Israel Offers Five Million ‘Apologies’ To Jordan
Anger in Jordan despite agreement to reestablish ties with Israel
Israel has “expressed regret” to Jordan over last year’s fatal confrontation at the Israeli Embassy in Amman, in which security guard Ziv Moyal killed two Jordanians, one of which reportedly attacked him. Israel also “apologized” for the 2014 killing of Jordanian judge Raed Zuaiter, who was shot dead at a West Bank crossing point. The Israeli government sent an “official memorandum” to the Jordanian Ministry of Foreign Affairs confirming that the families of the three victims will receive financial compensation.
“The government will take the appropriate actions in accordance with the national interests following the Israeli note,” Jordanian spokesperson Mohammed Al-Momani asserted, adding that the families of the three “martyrs” were satisfied with Israel’s course of action.
The episode occurred on July 23, when teenager Mohammed Al-Jawawdeh, who was moving furniture in the embassy complex, allegedly stabbed Moyal, who opened fire in response. The building’s owner, who was on site, was killed in the crossfire. The incident sparked a major diplomatic crisis which intensified when Prime Minister Binyamin Netanyahu feted Moyal upon his return to Israel—a move described by Jordanian King Abdullah II as “unacceptable and provocative.”
At the time, tensions were already running high between the two nations over Israel’s implementation of enhanced security measures at the Temple Mount, known to Muslims as the Haram al-Sharif, atop which al-Aqsa mosque is located. That initiative, prompted by a terror attack at the compound, was eventually reversed amid widespread protests throughout the Arab-Islamic world.
Speaking to The Media Line, Sami Al-Jawawdeh, the victim’s uncle, confirmed the family received $1,663,800 in compensation. “We don’t compromise on [Mohammed’s] life, but King Abdullah committed to achieving justice and we implement whatever he orders.” He further stressed his non-recognition of the “Zionist entity” and reiterated that accepting the funds does not mean that the case will be dropped. “We require taking the criminal to trial,” Al-Jawawdeh said, noting Amman’s demand that Moyal be prosecuted as a condition for renewing diplomatic ties with Israel.
In fact, Al-Momani stated that Israel’s memorandum to the Jordanian government pledged “to implement and follow up the legal proceedings relating to the embassy incident.” However, Israeli media on Sunday reported that there was “no way” that criminal charges would be brought against Moyal, who the Israeli government says acted in self-defense.
After the deal was formalized, Netanyahu expressed appreciation to U.S. Mideast envoys Jared Kushner and Jason Greenblatt for their behind-the-scenes efforts to resolve the crisis. The Israeli premier also announced that the embassy in Amman, which was shuttered following the deadly ordeal, would “return to full activity immediately,” although former Ambassador to Jordan Einat Schlein would be reassigned to another post.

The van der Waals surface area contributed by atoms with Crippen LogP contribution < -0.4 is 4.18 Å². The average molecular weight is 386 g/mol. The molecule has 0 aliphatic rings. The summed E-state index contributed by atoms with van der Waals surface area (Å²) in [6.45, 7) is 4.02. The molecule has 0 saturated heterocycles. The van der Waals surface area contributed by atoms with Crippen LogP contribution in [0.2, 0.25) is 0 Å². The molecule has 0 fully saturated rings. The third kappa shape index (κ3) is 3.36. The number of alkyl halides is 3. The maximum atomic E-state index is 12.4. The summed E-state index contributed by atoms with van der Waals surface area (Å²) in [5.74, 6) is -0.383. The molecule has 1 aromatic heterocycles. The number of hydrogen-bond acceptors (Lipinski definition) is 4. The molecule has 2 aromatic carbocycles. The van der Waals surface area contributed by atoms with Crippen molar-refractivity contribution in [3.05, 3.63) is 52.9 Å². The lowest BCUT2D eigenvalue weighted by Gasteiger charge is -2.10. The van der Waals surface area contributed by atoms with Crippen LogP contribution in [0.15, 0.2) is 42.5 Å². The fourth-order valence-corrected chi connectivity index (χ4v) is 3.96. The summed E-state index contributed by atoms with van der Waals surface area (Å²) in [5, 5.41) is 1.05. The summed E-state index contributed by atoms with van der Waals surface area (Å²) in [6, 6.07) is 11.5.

Despite the apparent thaw in relations, many in Jordan remain opposed to “normalization” with Israel. Saleh al-Armouti, a Jordanian parliamentarian described the agreement as completely unacceptable. “The Jordanian streets are boiling [and] there is no need to resume diplomacy with Israel,” he told The Media Line. “And since when does [U.S. President Donald] Trump’s son in-law [Kushner] influence the Jordanian government’s decision more than its own people?”
In Al-Armouti estimation, Amman went about things backwards, suggesting instead that “the killer must first be taken to trial and then [Israel] can apologize and offer compensation. The [Jordanian government] is promoting the deal as if a victory was achieved but this is not true,” he affirmed.
Yahya Al-Saud, head of the Jordanian parliament’s Palestine Committee who also oversees the Jerusalem file, echoed these sentiments, telling The Media Line that he is against the move as “Israelis don’t comply with conditions [and] are violating the holy places in Jerusalem constantly despite the [1994 peace agreement] we have with them.”
Al-Saud revealed that his committee is currently “studying cancelling all agreements with Israel in the Jordanian parliament.”
Irrespective of the negative reactions, former Israeli Ambassador to Jordan Oded Eran believes that Jordanian government officials, as well as the public, have no option other to accept what King Abdullah decides. “[Jordanians] will resist reopening the embassy but this will not be allowed to happen,” he contended to The Media Line, citing as the main reason Israel’s contributions to Jordan in the fields of water, gas and security coordination.
“Jordanians must consider what is positive for their country before they think of cutting ties with Israel,” he concluded, “and [Abdullah’s] Royal Court understands the mutual interests.”